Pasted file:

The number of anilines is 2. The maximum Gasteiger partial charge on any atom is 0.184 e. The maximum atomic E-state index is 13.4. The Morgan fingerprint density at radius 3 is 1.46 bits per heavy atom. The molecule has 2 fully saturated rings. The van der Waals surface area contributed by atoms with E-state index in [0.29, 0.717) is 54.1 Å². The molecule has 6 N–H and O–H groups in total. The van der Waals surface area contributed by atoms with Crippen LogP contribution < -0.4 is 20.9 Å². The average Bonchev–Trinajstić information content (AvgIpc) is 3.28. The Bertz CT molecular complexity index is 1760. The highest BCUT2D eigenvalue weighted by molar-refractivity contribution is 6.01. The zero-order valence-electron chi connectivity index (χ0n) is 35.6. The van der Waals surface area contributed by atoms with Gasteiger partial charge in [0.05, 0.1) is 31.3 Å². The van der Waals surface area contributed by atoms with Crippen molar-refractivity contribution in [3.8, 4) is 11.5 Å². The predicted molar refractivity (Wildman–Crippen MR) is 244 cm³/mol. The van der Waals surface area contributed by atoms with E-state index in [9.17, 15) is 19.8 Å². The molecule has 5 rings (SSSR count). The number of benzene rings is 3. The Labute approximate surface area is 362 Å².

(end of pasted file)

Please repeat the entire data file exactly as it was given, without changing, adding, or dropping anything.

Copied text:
The number of anilines is 2. The maximum Gasteiger partial charge on any atom is 0.184 e. The maximum atomic E-state index is 13.4. The Morgan fingerprint density at radius 3 is 1.46 bits per heavy atom. The molecule has 2 fully saturated rings. The van der Waals surface area contributed by atoms with E-state index in [0.29, 0.717) is 54.1 Å². The molecule has 6 N–H and O–H groups in total. The van der Waals surface area contributed by atoms with Crippen LogP contribution < -0.4 is 20.9 Å². The average Bonchev–Trinajstić information content (AvgIpc) is 3.28. The Bertz CT molecular complexity index is 1760. The highest BCUT2D eigenvalue weighted by molar-refractivity contribution is 6.01. The zero-order valence-electron chi connectivity index (χ0n) is 35.6. The van der Waals surface area contributed by atoms with Gasteiger partial charge in [0.05, 0.1) is 31.3 Å². The van der Waals surface area contributed by atoms with Crippen molar-refractivity contribution in [3.8, 4) is 11.5 Å². The predicted molar refractivity (Wildman–Crippen MR) is 244 cm³/mol. The van der Waals surface area contributed by atoms with E-state index in [9.17, 15) is 19.8 Å². The molecule has 5 rings (SSSR count). The number of benzene rings is 3. The Labute approximate surface area is 362 Å².